Bringing back male students: strategic and tactical opportunities to regain gender balance in enrollment.

Author:Mahl, Aaron
Position::ENROLLMEMT MATTERS
 
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Recent research studies have begun to recognize males as a new "at-risk" population. Achieving gender balance means different things to different institutions. Technical programs with STEM-heavy curricula have traditionally struggled to attract female enrollments (though women are fast making inroads into these fields).

Large public universities and smaller liberal arts colleges, on the other hand, are finding it increasingly difficult to maintain their male enrollments.

According to the National Center for Education Statistics, women now outpace men in educational attainment for the first time since 1940. This finding is not surprising given the fact that female enrollment at U.S. colleges has been higher than male enrollment since 1979. The center projects that, by 2020, men will represent only 41 percent of college enrollees. Not only are fewer men attending postsecondary institutions, but a larger percentage of them are dropping out as well.

How can college and university leaders begin to shape their cohorts of entering students to achieve more gender balance in enrollment?

Calibrating goals to reality

For institutions struggling to attract males, reasonable goals should be considered. With a broad mix of academic and co-curricular programs, 45 percent to 50 percent male enrollment may be reached. However, for institutions that lack this diversity, 35 percent to 40 percent male enrollment may be an aspirational goal.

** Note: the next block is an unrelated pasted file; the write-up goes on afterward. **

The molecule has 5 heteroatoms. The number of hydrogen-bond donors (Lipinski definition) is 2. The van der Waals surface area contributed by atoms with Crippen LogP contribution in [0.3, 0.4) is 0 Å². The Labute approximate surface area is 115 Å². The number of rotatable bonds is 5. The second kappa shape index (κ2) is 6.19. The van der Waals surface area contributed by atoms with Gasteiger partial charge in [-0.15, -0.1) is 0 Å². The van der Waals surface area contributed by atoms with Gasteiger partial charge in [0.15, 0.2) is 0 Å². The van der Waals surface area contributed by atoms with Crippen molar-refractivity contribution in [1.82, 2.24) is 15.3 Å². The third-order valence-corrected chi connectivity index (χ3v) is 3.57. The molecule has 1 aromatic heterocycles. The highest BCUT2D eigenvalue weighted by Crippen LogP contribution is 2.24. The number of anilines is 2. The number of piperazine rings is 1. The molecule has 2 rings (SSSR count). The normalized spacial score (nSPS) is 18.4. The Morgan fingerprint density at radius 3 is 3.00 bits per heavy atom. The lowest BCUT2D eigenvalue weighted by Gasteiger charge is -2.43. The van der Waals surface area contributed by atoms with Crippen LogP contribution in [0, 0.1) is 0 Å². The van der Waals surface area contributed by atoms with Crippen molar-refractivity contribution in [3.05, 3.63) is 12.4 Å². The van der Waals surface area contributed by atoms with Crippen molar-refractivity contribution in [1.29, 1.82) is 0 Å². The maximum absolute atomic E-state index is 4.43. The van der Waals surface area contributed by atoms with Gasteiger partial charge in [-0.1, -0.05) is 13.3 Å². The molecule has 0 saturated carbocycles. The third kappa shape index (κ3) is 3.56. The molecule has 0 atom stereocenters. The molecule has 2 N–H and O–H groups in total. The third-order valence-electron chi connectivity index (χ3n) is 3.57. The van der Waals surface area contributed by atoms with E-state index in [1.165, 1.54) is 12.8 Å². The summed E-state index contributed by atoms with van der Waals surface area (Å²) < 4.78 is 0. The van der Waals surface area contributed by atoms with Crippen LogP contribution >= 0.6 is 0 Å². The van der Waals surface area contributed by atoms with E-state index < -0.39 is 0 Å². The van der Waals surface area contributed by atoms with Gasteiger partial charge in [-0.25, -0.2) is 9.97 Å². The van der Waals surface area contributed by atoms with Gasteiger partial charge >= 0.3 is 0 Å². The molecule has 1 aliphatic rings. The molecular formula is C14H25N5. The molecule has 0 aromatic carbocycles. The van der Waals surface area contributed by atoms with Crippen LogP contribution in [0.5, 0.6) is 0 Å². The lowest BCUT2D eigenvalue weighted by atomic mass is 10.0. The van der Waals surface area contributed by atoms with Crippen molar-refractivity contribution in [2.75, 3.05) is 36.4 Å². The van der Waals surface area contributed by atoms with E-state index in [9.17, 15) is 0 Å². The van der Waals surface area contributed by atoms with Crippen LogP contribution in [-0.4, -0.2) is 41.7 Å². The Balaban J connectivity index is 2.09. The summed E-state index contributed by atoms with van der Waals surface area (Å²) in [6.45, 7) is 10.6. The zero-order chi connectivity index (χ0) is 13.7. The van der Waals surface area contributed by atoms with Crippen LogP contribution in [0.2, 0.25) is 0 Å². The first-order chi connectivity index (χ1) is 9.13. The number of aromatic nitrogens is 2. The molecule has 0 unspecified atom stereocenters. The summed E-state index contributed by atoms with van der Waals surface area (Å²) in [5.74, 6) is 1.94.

Colleges and universities must be proactive and intentional if they hope to overcome the demographic obstacles standing in the way of gender balance. Here's how.

Academic and co-curricular programs

When was the last time your institution audited its academic offerings? Examining yields by academic division and/or program over a five- to seven-year period may reveal programs where you've lost male market share.

What programs are attracting a higher number of male admits? Your institution's data will provide insight into how your programs are faring.

It is also important for institutional and academic leadership to consider their ability to attract a balanced gender representation to any future majors or programs that come online. STEM programs usually attract a higher percentage of males. Other programs that attract men include criminal justice, sport management and business.

Of course, before launching any academic program, conducting market research on expected returns and weighing those returns against the institution's enrollment goals...

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